Award winning writer and renowned novelist, Chimamanda Adichie, yesterday, Tuesday, ramped up her criticism of the conduct of the 2023 presidential election, maintaining that President Muhammadu Buhari and the Chairman of the Independent National Electoral Commission (INEC), Mahmood Yakubu, blew the chance to emerge the new heroes of Nigeria’s fledgling democracy.
Speaking on Arise Television, THISDAY’s broadcast arm in an interview, the novelist also noted that while Nobel Laureate, Prof. Wole Soyinka still has her respect, the playwright’s assessment of the poll was incorrect.
Adichie maintained that INEC’s excuse that there were technical glitches in real-time uploading of presidential election results was unbelievable, insisting that it was done on purpose to manipulate the outcome of the election.
She pointed out that one of the most glaring evidences of the manipulation of the poll were mutilated election sheets and polling units agents publicly speaking about how results from the polling units were different from official announcements.
“It was not about technical glitches. Can we also realise that Nigeria is full of very bright young people in tech. There’s no reason for that excuse of technical glitch. And the other question then is, if it was a technical glitch, why was it possible for most people to upload the results of the other federal elections, but not the presidential?
“And I think most of all, is that there’s just been this resounding, unfortunate silence from INEC and from the chairman of INEC. I think Nigerians deserve the respect of an institution that’s supposed to shepherd their democracy. So nobody has come out to explain to Nigerians how that happened.
“There’s a statement about technical glitches that is not convincing. And knowing how much hope and trust that Nigerians invested in this election, knowing that Nigeria is a low trust society, I think that if people really are sincere and there’s really nothing to hide, then you make an extra effort to go out and explain to Nigerians what happened,” she argued.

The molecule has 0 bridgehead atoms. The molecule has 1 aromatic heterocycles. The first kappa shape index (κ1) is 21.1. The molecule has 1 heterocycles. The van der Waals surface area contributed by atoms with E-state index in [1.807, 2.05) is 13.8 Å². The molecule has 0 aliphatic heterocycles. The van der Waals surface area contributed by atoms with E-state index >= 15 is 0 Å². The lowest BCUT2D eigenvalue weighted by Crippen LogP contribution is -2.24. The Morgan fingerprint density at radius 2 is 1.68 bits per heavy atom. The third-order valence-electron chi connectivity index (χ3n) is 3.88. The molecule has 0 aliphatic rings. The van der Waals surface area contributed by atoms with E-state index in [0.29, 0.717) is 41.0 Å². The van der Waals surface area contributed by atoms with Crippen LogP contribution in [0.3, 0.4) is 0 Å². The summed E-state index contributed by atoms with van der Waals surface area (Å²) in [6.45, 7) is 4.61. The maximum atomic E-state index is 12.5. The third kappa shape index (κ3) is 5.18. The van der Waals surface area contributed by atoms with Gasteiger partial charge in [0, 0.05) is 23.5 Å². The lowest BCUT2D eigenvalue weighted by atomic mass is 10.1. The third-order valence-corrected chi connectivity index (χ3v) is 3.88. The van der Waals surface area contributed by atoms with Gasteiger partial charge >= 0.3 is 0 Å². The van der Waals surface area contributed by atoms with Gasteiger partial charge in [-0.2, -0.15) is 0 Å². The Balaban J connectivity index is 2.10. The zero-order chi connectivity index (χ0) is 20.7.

Adichie had come under heavy criticism, especially from supporters of the president-elect, Mr Bola Tinubu, after she wrote a letter to the American President, Joe Biden, advising him not to congratulate the All Progressives Congress (APC) chieftain because the process that produced him was deeply flawed.
The 45-year-old author of Purple Hibiscus, Half of a Yellow Sun, Americanah, among other globally acclaimed novels, explained that those who were attacking him were deflecting focus from the real issues she raised and attributing her action to tribalism and ethnicity.
She posited that she did not support Peter Obi of the Labour Party (LP) because he’s Igbo but because of his record of performance, especially his love for education.
Adichie pointed out that she had never been fazed by criticism, insisting that she wrote Biden knowing full well that there will be criticism from certain quarters.
She posited that the rigging of the poll started when Nigerians, including herself, who wanted and fought hard to collect their Permanent Voter Cards (PVCs), were frustrated from doing so.
“I tried very hard because I had been assured that technology would save us… and we should also talk about how difficult it was to collect PVCs and how that in itself is a form of voter disenfranchisement,” she opined.
Doubling down on her criticism of the INEC chairman, Adichie, a 2008 McArthur Fellow, argued that having not uploaded the results immediately, INEC totally lost credibility in the eyes of Nigerians.
“We can’t see them in real time. We cannot see them as Prof. Yakubu Mahmood said. He said I’m going to put it there… I read several times that the public will be able to view that polling unit results as soon as elections are finalised on election day.